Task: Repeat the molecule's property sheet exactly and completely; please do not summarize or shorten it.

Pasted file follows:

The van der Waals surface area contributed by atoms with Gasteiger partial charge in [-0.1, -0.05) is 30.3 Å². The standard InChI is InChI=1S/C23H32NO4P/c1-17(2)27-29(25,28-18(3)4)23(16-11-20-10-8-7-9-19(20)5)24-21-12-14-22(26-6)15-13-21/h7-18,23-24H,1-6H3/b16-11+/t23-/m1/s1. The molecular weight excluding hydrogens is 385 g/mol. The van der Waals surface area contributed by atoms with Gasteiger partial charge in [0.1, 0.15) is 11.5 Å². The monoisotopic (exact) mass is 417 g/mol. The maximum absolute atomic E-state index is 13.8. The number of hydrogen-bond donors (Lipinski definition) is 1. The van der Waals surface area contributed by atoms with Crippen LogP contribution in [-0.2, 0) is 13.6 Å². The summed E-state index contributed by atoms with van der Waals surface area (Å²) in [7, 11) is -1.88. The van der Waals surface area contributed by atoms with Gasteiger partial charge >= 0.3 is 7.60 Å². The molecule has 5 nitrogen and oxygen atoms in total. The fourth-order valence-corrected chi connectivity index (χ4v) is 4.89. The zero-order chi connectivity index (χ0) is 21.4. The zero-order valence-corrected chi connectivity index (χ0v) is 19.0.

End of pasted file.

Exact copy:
The van der Waals surface area contributed by atoms with Gasteiger partial charge in [-0.1, -0.05) is 30.3 Å². The standard InChI is InChI=1S/C23H32NO4P/c1-17(2)27-29(25,28-18(3)4)23(16-11-20-10-8-7-9-19(20)5)24-21-12-14-22(26-6)15-13-21/h7-18,23-24H,1-6H3/b16-11+/t23-/m1/s1. The molecular weight excluding hydrogens is 385 g/mol. The van der Waals surface area contributed by atoms with Gasteiger partial charge in [0.1, 0.15) is 11.5 Å². The monoisotopic (exact) mass is 417 g/mol. The maximum absolute atomic E-state index is 13.8. The number of hydrogen-bond donors (Lipinski definition) is 1. The van der Waals surface area contributed by atoms with Crippen LogP contribution in [-0.2, 0) is 13.6 Å². The summed E-state index contributed by atoms with van der Waals surface area (Å²) in [7, 11) is -1.88. The van der Waals surface area contributed by atoms with Gasteiger partial charge >= 0.3 is 7.60 Å². The molecule has 5 nitrogen and oxygen atoms in total. The fourth-order valence-corrected chi connectivity index (χ4v) is 4.89. The zero-order chi connectivity index (χ0) is 21.4. The zero-order valence-corrected chi connectivity index (χ0v) is 19.0.